I had two pans side by side on my stove at similar settings. Both were given similar amounts of chopped onions, peppers, and carrots. These were being fried to add flavor before mixing in ground beef to brown for a chili. The recipe was finished in an oven then stovetop. However the oil content was very different. The left had oil leftover from frying eggs an hour earlier and on the right I probably put a bit too much oil to coat the pan.
The pans are also different. Both are Gotham Steel Nonstick Ceramic. However the left one is their "premium" stainless steel (triple reinforced stainless steel) and the right one is their more mysterious material:
PREMIUM HARD ANODIZED MATERIAL - Stronger than stainless steel cookware, hard-anodized aluminum exterior is dense, nonporous, and highly wear-resistant for the perfectly even heat and professional performance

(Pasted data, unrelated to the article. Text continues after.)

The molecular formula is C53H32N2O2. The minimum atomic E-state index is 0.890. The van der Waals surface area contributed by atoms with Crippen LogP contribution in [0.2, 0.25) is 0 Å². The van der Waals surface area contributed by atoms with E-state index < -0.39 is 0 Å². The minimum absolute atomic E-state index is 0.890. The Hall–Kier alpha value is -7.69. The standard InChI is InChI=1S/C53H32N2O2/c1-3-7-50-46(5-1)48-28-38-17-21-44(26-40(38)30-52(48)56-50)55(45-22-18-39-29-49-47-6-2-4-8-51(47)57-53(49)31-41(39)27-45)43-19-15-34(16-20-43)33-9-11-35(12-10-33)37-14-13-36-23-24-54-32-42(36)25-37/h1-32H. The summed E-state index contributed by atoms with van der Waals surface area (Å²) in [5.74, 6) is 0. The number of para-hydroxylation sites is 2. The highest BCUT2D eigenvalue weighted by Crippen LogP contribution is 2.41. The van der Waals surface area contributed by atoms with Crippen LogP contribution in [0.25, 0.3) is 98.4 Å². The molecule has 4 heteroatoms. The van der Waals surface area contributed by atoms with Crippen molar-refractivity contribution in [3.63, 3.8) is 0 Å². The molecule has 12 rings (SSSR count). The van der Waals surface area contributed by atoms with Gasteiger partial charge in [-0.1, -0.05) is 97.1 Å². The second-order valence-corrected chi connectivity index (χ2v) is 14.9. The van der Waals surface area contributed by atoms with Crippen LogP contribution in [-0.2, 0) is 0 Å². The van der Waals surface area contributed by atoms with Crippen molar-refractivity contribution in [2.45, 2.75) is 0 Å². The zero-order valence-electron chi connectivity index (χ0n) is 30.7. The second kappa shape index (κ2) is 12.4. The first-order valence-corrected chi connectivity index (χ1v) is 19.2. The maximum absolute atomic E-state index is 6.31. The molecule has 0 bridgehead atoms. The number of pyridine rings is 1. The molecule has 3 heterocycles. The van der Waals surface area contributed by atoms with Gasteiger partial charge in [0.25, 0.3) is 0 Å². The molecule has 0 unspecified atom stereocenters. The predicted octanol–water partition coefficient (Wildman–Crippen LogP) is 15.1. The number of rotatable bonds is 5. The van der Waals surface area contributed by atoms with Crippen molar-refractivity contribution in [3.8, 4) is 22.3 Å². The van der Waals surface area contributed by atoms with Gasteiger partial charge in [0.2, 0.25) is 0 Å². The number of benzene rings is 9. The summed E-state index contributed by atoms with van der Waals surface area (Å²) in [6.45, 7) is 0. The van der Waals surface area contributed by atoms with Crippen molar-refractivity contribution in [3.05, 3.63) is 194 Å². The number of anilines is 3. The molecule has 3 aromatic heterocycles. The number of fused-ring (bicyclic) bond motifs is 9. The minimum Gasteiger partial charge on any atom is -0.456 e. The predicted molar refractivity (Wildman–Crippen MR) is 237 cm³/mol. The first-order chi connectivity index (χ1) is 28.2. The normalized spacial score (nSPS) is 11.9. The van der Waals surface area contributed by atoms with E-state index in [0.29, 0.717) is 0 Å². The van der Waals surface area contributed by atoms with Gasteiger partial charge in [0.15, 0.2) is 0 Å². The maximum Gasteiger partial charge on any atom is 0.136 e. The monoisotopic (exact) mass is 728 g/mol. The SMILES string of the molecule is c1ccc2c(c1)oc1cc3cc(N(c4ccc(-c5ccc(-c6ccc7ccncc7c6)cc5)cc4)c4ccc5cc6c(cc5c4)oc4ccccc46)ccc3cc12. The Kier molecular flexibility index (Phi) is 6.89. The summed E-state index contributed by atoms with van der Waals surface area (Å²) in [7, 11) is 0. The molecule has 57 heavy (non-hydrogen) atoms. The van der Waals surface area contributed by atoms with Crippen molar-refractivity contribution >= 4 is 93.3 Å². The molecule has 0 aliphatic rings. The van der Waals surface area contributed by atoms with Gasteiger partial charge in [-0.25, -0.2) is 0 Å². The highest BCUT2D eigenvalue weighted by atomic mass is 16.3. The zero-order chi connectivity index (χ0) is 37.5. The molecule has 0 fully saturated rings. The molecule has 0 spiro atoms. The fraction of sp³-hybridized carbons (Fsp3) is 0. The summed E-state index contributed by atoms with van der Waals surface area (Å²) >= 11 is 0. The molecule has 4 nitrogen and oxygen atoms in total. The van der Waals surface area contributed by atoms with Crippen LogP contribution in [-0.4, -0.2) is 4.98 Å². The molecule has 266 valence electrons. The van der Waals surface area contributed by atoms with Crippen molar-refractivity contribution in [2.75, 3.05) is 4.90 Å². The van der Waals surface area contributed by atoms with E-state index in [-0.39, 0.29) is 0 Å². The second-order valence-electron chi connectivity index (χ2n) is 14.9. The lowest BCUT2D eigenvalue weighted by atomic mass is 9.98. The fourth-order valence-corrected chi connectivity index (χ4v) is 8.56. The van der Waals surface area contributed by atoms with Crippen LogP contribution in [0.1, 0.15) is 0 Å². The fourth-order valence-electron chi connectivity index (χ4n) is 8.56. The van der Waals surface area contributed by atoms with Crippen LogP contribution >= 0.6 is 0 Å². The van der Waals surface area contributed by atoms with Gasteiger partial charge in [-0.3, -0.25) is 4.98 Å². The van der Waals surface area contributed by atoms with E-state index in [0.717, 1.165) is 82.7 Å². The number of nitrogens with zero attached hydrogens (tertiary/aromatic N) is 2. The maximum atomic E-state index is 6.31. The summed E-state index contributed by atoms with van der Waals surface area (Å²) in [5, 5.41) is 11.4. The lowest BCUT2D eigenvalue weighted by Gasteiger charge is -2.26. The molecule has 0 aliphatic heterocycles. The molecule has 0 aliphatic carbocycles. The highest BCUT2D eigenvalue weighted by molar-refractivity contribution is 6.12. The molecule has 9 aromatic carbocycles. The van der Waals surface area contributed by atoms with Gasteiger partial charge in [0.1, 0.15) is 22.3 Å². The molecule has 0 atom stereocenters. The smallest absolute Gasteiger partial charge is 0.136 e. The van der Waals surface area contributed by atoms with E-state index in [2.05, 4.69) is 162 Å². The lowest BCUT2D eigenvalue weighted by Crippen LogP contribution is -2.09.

The right pan had also been rarely used. The left had been used for <1 month but almost daily.
As you can see the left pan is frying fairly well. Perhaps too well. The onions are browning and turning clearer and you can see the browning reactions that add so much flavor. It also was releasing more steam or whatever that is. You can see that nice brown stuff on the sides of the pan.
The right really never did it got mushy if anything. Didn't seem to sear at all but it did cook... maybe.
So what's going on here? Is it the difference in the pan materials? Did the right one have too much oil? Something else? A combination.
(And yes for those concerned had been a big cooking day. The stovetop was deep cleaned afterwards)